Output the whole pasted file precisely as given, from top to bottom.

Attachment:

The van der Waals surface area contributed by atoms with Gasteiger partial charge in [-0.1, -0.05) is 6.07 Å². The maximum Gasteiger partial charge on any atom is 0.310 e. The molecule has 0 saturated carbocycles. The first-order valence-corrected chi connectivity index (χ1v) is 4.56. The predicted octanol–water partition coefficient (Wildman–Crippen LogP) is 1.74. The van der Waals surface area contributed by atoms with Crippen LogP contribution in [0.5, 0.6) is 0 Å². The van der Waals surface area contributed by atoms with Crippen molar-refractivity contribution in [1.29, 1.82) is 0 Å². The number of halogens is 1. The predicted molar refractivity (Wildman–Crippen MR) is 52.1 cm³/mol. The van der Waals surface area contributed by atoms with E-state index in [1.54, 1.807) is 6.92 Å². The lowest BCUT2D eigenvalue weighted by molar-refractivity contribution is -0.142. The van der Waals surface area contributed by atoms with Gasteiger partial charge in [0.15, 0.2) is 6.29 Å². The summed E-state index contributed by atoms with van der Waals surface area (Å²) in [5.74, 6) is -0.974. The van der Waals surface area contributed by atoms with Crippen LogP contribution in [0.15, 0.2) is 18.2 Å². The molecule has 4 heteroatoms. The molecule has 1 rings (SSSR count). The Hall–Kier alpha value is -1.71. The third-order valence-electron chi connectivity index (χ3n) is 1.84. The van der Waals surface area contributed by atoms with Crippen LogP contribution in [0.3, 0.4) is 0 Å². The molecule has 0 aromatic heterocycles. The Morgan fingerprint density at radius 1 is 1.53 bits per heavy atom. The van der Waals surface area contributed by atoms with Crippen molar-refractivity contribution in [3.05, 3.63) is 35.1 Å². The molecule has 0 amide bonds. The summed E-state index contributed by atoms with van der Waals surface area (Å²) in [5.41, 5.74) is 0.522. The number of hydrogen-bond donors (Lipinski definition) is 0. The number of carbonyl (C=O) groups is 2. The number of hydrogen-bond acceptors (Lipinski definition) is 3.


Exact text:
The van der Waals surface area contributed by atoms with Gasteiger partial charge in [-0.1, -0.05) is 6.07 Å². The maximum Gasteiger partial charge on any atom is 0.310 e. The molecule has 0 saturated carbocycles. The first-order valence-corrected chi connectivity index (χ1v) is 4.56. The predicted octanol–water partition coefficient (Wildman–Crippen LogP) is 1.74. The van der Waals surface area contributed by atoms with Crippen LogP contribution in [0.5, 0.6) is 0 Å². The van der Waals surface area contributed by atoms with Crippen molar-refractivity contribution in [1.29, 1.82) is 0 Å². The number of halogens is 1. The predicted molar refractivity (Wildman–Crippen MR) is 52.1 cm³/mol. The van der Waals surface area contributed by atoms with E-state index in [1.54, 1.807) is 6.92 Å². The lowest BCUT2D eigenvalue weighted by molar-refractivity contribution is -0.142. The van der Waals surface area contributed by atoms with Gasteiger partial charge in [0.15, 0.2) is 6.29 Å². The summed E-state index contributed by atoms with van der Waals surface area (Å²) in [5.74, 6) is -0.974. The van der Waals surface area contributed by atoms with Crippen LogP contribution in [0.15, 0.2) is 18.2 Å². The molecule has 4 heteroatoms. The molecule has 1 rings (SSSR count). The Hall–Kier alpha value is -1.71. The third-order valence-electron chi connectivity index (χ3n) is 1.84. The van der Waals surface area contributed by atoms with Crippen LogP contribution in [0.3, 0.4) is 0 Å². The molecule has 0 aromatic heterocycles. The Morgan fingerprint density at radius 1 is 1.53 bits per heavy atom. The van der Waals surface area contributed by atoms with Crippen molar-refractivity contribution in [3.05, 3.63) is 35.1 Å². The molecule has 0 amide bonds. The summed E-state index contributed by atoms with van der Waals surface area (Å²) in [5.41, 5.74) is 0.522. The number of hydrogen-bond donors (Lipinski definition) is 0. The number of carbonyl (C=O) groups is 2. The number of hydrogen-bond acceptors (Lipinski definition) is 3.